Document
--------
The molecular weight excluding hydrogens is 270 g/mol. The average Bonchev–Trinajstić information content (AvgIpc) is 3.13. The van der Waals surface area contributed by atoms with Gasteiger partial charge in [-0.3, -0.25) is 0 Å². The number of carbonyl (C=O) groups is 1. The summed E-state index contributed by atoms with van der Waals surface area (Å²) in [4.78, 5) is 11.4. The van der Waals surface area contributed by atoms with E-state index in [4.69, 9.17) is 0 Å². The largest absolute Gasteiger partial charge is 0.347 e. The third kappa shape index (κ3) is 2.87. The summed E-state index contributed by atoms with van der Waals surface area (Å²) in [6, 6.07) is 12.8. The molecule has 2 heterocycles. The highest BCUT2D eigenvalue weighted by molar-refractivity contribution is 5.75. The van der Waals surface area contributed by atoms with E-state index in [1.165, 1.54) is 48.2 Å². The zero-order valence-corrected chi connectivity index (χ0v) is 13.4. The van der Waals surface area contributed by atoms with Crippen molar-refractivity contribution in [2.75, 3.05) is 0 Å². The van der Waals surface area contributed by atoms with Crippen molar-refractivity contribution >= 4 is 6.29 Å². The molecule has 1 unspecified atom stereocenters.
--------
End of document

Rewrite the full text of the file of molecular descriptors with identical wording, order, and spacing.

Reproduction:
The molecular weight excluding hydrogens is 270 g/mol. The average Bonchev–Trinajstić information content (AvgIpc) is 3.13. The van der Waals surface area contributed by atoms with Gasteiger partial charge in [-0.3, -0.25) is 0 Å². The number of carbonyl (C=O) groups is 1. The summed E-state index contributed by atoms with van der Waals surface area (Å²) in [4.78, 5) is 11.4. The van der Waals surface area contributed by atoms with E-state index in [4.69, 9.17) is 0 Å². The largest absolute Gasteiger partial charge is 0.347 e. The third kappa shape index (κ3) is 2.87. The summed E-state index contributed by atoms with van der Waals surface area (Å²) in [6, 6.07) is 12.8. The molecule has 2 heterocycles. The highest BCUT2D eigenvalue weighted by molar-refractivity contribution is 5.75. The van der Waals surface area contributed by atoms with E-state index in [1.165, 1.54) is 48.2 Å². The zero-order valence-corrected chi connectivity index (χ0v) is 13.4. The van der Waals surface area contributed by atoms with Crippen molar-refractivity contribution in [2.75, 3.05) is 0 Å². The van der Waals surface area contributed by atoms with Crippen molar-refractivity contribution >= 4 is 6.29 Å². The molecule has 1 unspecified atom stereocenters.